03 April 2007

Cookbook as literature

The following is an excerpt of a book: Aguecheek’s Beef, Belch’s Hiccup, and Other Gastronomic Interjections: Literature, Culture, and Food Among the Early Moderns by Robert Appelbaum

It may only be of true interest to culinarians and foodies, but there ya go.


Aguecheek’s Beef, Belch’s Hiccup tells the story of how early modern Europeans put into words these complex and evolving relationships between cooks and diners, hosts and guests, palates and tastes, food and humankind. Named after two memorable characters in Twelfth Night, this lively history of food and literature draws on sources ranging from cookbooks and medical texts to comic novels and Renaissance tragedies. Robert Appelbaum expertly weaves such sources together to show how people invented new genres and ways of speaking to express interest in food. He also recounts the evolution of culinary practices and attitudes toward food, connecting them with contemporaneous developments in medical science, economics, and colonial expansion. As he does so, Appelbaum paints a colorful picture of a remarkably conflicted culture in which food was many things—from a symbol of happy sociability to a token of selfish gluttony, from an icon of cultural life to a cause for social struggle.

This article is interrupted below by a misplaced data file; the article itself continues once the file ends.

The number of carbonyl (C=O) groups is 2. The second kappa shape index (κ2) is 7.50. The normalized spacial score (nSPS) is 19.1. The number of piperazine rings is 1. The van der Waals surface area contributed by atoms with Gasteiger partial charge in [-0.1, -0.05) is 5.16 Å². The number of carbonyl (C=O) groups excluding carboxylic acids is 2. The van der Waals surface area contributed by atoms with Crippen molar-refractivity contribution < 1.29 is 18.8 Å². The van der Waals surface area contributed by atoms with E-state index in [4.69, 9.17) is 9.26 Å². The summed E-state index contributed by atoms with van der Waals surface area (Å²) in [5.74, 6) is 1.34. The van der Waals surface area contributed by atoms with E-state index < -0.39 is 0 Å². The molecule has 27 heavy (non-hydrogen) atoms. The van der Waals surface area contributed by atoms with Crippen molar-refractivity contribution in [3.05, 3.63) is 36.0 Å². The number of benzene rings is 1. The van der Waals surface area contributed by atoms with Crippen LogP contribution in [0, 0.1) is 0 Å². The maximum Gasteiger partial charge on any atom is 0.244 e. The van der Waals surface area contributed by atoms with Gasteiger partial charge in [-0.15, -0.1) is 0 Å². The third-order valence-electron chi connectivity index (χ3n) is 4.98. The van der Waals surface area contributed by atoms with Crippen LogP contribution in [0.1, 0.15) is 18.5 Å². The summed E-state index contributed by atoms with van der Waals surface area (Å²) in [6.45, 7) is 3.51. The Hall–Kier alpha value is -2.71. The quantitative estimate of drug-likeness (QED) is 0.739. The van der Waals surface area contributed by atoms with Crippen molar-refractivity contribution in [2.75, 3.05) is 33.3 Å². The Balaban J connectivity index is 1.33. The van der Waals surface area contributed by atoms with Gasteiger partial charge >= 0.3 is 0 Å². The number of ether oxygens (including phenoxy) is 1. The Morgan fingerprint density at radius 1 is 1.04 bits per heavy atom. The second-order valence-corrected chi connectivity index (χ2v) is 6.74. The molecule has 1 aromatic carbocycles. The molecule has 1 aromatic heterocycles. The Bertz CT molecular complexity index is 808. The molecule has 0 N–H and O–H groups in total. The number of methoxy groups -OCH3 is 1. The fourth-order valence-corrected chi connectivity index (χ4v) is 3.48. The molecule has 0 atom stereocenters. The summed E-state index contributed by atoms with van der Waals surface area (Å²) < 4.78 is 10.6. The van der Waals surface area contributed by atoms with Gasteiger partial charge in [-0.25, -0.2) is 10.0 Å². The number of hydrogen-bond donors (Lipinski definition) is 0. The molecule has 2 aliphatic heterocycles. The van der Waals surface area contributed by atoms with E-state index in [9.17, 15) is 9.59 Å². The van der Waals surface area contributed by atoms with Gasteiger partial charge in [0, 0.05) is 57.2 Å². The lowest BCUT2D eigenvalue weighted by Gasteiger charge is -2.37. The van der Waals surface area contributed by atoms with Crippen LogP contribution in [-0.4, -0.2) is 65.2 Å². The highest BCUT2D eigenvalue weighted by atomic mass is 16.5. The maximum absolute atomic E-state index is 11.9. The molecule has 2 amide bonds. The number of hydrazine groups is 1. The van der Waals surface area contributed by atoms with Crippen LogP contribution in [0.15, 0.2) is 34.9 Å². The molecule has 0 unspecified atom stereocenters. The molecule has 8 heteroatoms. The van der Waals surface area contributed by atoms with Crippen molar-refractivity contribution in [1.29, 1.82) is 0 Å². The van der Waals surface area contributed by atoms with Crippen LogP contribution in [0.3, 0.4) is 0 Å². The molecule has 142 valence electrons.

Bibliochef said...

Nice excerpt. I am going to do a bit of a review of this same book on my site --Cooking With Ideas -- http://www.cookingwithideas.typepad.com

Dixie said...

I'm just a basic sort of cook but I do like reading anything that has a good mix of history and trivia and having it involve food would make it extra interesting to me.